Comcast Results Top Expectations as Cable Giant Preps for Wireless Entry -- Update

Comcast Corp.'s first-quarter results offered a glimpse into why the cable giant is jumping into the cutthroat wireless business: Consumers don't want a landline phone anymore, limiting the appeal of its lucrative "triple play" bundles.

The company lost 5,000 voice customers in the quarter, compared with an addition of 102,000 in the year-ago quarter. Among just residential voice customers, the decline was even more stark with a loss of 27,000.

Offering wireless service will present a new way for Comcast to encourage package upgrades and further diversify its business. Earlier this month, Comcast unveiled a mobile offering for any customer that subscribes to at least its internet service, debuting unlimited data plans that in some cases undercut rivals.

While many investors have been focused on the company's upcoming entry into the wireless business, Comcast still reported better-than-expected financial results in the first quarter. Its NBCUniversal arm posted strong earnings, buoyed by its filmed entertainment unit.

On the cable side, Comcast added video and high-speed internet customers, though additions slowed from the prior-year quarter. The cable company added 42,000 residential and business video customers, compared with the 53,000 it added in the prior-year quarter. It added 429,000 broadband customers in the quarter compared with 438,000 a year earlier.

Overall, net income rose to $2.6 billion, or 53 cents a share, up from about $2.1 billion, or 43 cents a share, a year ago. Revenue grew 8.9% to $20.5 billion.

Revenue and profit exceeded estimates from analysts, who were projecting earnings of 44 cents a share on $20.1 billion in revenue, according to Thomson Reuters. Comcast shares rose 2.9% to $39.91 in midmorning trading.

Comcast's bottom line was helped by a decrease in effective income-tax rate from the year earlier due to a new accounting method it adopted. It also had favorable settlements of some state tax audits, which resulted in a tax benefit. Guggenheim Securities analyst Michael Morris estimated the tax benefits resulted in an earnings-per-share boost of 4 cents.

As it seeks to highlight new lines of business, Comcast broke out for the first time the number of customers who subscribe to its security and home automation services: 957,000. In the quarter, Comcast added 66,000 new home automation customers, up from 56,000 in the year-ago quarter.

The cable company's broadband and business services divisions posted strong sales growth in the first quarter, lifting overall revenue at the cable business -- which accounts for the bulk of Comcast's top line -- by 5.8% to $12.9 billion.

Broadband revenue increased 10% to $3.6 billion, while business-services revenue jumped almost 14% to $1.5 billion. Landline voice revenue fell 3.6% to $863 million.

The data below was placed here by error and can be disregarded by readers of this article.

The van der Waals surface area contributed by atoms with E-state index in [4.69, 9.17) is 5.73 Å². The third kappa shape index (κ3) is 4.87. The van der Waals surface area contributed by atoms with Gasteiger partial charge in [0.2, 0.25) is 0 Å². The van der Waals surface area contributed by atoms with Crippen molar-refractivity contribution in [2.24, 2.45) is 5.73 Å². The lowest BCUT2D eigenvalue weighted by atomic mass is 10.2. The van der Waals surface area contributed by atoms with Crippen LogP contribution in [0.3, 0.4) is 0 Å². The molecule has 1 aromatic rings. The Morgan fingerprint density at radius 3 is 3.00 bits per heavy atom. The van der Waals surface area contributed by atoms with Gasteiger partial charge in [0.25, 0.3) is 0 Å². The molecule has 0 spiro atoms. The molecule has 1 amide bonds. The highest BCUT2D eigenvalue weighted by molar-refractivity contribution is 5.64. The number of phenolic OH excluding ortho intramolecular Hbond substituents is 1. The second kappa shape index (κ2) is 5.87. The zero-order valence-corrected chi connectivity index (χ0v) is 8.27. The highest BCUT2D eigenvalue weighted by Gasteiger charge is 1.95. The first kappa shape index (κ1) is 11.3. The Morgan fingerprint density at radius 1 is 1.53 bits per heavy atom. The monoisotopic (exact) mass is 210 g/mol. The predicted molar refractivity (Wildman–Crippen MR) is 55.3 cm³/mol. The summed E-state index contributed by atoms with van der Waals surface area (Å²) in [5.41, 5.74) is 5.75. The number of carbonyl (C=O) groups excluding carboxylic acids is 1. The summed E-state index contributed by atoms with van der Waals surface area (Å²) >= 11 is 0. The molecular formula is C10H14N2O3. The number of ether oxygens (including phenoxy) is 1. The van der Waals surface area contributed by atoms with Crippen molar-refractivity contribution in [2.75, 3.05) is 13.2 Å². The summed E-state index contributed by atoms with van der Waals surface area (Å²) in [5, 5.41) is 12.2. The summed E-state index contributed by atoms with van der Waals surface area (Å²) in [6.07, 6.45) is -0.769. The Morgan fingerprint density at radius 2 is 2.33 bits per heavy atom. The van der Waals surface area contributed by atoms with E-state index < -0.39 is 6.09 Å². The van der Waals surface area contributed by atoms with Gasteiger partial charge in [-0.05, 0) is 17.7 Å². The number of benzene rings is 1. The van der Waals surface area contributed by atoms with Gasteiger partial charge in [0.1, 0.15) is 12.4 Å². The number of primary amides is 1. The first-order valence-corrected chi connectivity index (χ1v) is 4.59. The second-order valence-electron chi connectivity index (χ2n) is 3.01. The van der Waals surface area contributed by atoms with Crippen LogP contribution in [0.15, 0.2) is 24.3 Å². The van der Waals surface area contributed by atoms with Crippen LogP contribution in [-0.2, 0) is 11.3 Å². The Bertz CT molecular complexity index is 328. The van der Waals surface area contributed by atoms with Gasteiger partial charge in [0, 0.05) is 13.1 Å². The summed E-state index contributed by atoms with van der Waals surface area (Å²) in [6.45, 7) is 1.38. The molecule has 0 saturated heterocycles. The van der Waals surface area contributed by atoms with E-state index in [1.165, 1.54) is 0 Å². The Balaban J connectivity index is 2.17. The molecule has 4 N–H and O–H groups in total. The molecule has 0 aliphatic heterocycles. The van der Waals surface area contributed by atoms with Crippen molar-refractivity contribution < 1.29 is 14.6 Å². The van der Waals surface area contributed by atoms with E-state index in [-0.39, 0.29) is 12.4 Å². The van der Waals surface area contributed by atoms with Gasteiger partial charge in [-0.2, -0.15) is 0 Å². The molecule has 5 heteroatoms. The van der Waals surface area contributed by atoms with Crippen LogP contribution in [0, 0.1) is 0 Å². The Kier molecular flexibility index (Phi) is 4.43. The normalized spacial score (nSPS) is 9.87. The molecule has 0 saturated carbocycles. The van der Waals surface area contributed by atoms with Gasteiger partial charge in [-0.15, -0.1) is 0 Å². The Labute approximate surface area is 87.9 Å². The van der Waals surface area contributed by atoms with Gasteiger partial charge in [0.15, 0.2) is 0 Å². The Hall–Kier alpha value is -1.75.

One weak spot in Comcast's first-quarter earnings was local cable ad revenue, which declined 6.3%, below some analyst estimates. Even excluding the impact of political advertising in the year-earlier quarter, the decline was still 2.3%.

NBCUniversal Chief Executive Steve Burke, who is girding for the "upfront" ad sales bazaar ahead of the new broadcast season, said on a conference call with analysts that the "local advertising market is weaker than the national one." Mr. Burke sounded an optimistic note for the upfront and said NBCUniversal is going in with the "strongest hand" it has had in a while, thanks in part to Spanish broadcaster Telemundo, which has been gaining ground against rival Univision.

At NBCUniversal, revenue rose 15% to $7.9 billion, helped by strong growth at the filmed entertainment division, thanks to new movies like "Fifty Shades Darker" and "Get Out." Filmed entertainment brought in $1.98 billion in revenue, compared with $1.38 billion in the year-ago quarter.

While the cable networks and broadcast TV units grew revenue and earnings due to new carriage contracts and streaming content licensing deals, they both continued to see lackluster ad sales because of ratings softness. Cable networks' ad revenues declined 2.9% to $826 million, while broadcast TV ad revenue was essentially flat at $1.3 billion.

Regarding Comcast's dive into the wireless business, many Wall Street analysts and investors have been skeptical because its service will rely on a five-year-old reseller agreement with rival Verizon Communications Inc., raising the prospect that it isn't a stable long-term solution. Wall Street was also taken by surprise when Comcast meaningfully underspent analyst estimates in a recent government auction of airwaves -- a sign that it is remaining cautious.

While NBCUniversal sold broadcast spectrum back to the government for $481.6 million in a recent reverse-auction, Comcast bought $1.7 billion worth of wireless airwaves for cellphone service in the auction that followed.

With the auction closing, investors are gaming out whether Comcast ends up buying a wireless company instead. So far, company executives have signaled that they are happy with their current approach and don't think they need to buy a wireless carrier.

"We are taking a disciplined approach to the wireless business," Comcast Chief Executive Brian Roberts said on the call.

MoffettNathanson analyst Craig Moffett said in a research note that Comcast's approach and its strong first-quarter results could "put to rest all the mind-numbing speculation about deals, deals, deals. But we doubt it."

Write to Shalini Ramachandran at

(END) Dow Jones Newswires

April 27, 2017 11:19 ET (15:19 GMT)